Q. Is it true that there are worms in fish that can cause infections in humans?

A. Yes. Two types of infections are possible from eating raw fish harboring the larvae of worms. One, anisakiasis, is caused by the larval stage of several types of roundworm found in both the organs and flesh of marine fish. The condition appears most often in the Netherlands and Japan, where the practice of eating raw fish is common.

In the syndrome as it occurs in those countries, the larvae penetrate the lining of the stomach and intestine and attach themselves beneath the surface. Symptoms include both abdominal problems and fever and may resemble appendicitis and intestinal obstruction. Fewer than 20 cases of anisakiasis have been documented in North America, including six in California, five in Alaska, and four on the North Atlantic coast. In all of them, symptoms were mild.

But the worms are commonly found in fish caught in North American waters, and most authorities believe that many more cases go unreported. The infection is entirely preventable by avoiding raw or poorly cooked fish. Larvae are killed at 140 degrees Fahrenheit, or by freezing at temperatures below zero degrees Fahrenheit for several days.

The second type of infection is attributed to fish tapeworm. It occurs after ingesting the larvae of a species called diphyllobothrium, found in the flesh, liver and roe of fresh-water fish such as pike and perch, as well as in anadromous fish like salmon which swim from the sea to a river to spawn. The organism has a marked affinity for vitamin B-12, and in some infected individuals depletion of B-12 produces an anemia resembling that of pernicious anemia. Other frequent symptoms include fatigue, diarrhea, dizziness, weakness, numbness of the extremities and a feeling of hunger.

Again, the incidence of infection in the United States is unknown. However, between 1978 and 1981 the Centers for Disease Control received between 133 and 272 requests per year for a drug used to treat the condition. As with anisakiasis, it is thought that most cases went unreported.

Fish tapeworm is also completely preventable by thorough cooking of the fish or freezing it at zero degrees Fahrenheit for 24 hours.

Q. We live in a community where the water supply is not fluoridated, so I give my baby fluoride drops. The pediatrician recommended that I give them between feedings. Why? Also, is there any benefit to giving fluoride drops separately from a vitamin supplement, rather than in a preparation together with a multivitamin?

A. It is a good idea to give fluoride drops between feedings to ensure maximum absorption of the mineral. When given on an empty stomach, it is completely available. If taken with milk or with a meal containing considerable calcium, absorption will be hindered.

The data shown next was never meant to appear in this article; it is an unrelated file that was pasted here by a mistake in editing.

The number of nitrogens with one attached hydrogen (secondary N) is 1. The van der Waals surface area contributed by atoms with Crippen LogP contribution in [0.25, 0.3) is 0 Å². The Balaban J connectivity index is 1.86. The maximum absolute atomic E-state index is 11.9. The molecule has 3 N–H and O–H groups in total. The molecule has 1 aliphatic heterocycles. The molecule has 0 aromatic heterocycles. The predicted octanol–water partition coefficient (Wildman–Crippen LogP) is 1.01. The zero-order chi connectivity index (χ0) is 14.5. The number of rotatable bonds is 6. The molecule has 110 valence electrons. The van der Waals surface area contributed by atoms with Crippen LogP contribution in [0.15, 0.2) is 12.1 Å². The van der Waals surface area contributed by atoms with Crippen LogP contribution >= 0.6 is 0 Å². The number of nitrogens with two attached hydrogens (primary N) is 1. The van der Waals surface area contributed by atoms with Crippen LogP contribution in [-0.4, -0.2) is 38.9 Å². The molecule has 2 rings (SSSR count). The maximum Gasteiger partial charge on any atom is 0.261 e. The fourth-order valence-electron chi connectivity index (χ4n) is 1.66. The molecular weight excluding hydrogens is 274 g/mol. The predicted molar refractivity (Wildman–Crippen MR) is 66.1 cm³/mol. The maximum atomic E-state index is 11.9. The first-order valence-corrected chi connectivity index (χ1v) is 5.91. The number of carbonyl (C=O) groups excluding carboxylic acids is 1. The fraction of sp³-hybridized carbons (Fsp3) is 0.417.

The problem is that it is more difficult to remember to use the drops apart from feedings. It helps if you can associate it with some between-feeding, fairly routine part of the daily schedule, possibly before the baby's morning nap, or perhaps just after waking up from the afternoon nap. In older children it is suggested that fluoride be used immediately before bedtime, after the teeth have been cleaned.

To answer your second question, there is no evidence of any advantage in taking fluoride separately from a multivitamin preparation. What is important is that your child take the appropriate dosage for his age. For that information, you must check with your pediatrician.

Q. Recently I ate a passion fruit for the first time. It was expensive, but I rationalized that it was a better buy than a rich dessert with calories I didn't need. Can you tell me how many calories a whole fruit contains and whether it provides any nutrients?

A. A one-ounce piece of fruit has just 18 calories, which makes it a particularly good choice for anyone who is counting calories. It also provides some vitamin C as well as small amounts of vitamin A and B vitamins. The passion fruit is also called a purple granadilla (from a Spanish word meaning little pomegranate). There is a yellow as well as a purple variety. As you might expect, passion fruit comes from the same group of plants as the well-known passion flower, which is associated with the Signs of Passion.

According to "Jane Grigson's Fruit Book" (Atheneum, 1982), the flower, which is native to Brazil, was especially prized by Spanish Jesuit missionaries who believed that it had been thoughtfully arranged by the Creator and planted in the New World to help in the conversion of the Indians. Indeed, most of the species are grown for their ornamental flowers rather than for the fruit. The flowers of the fruit-bearing varieties are not especially impressive.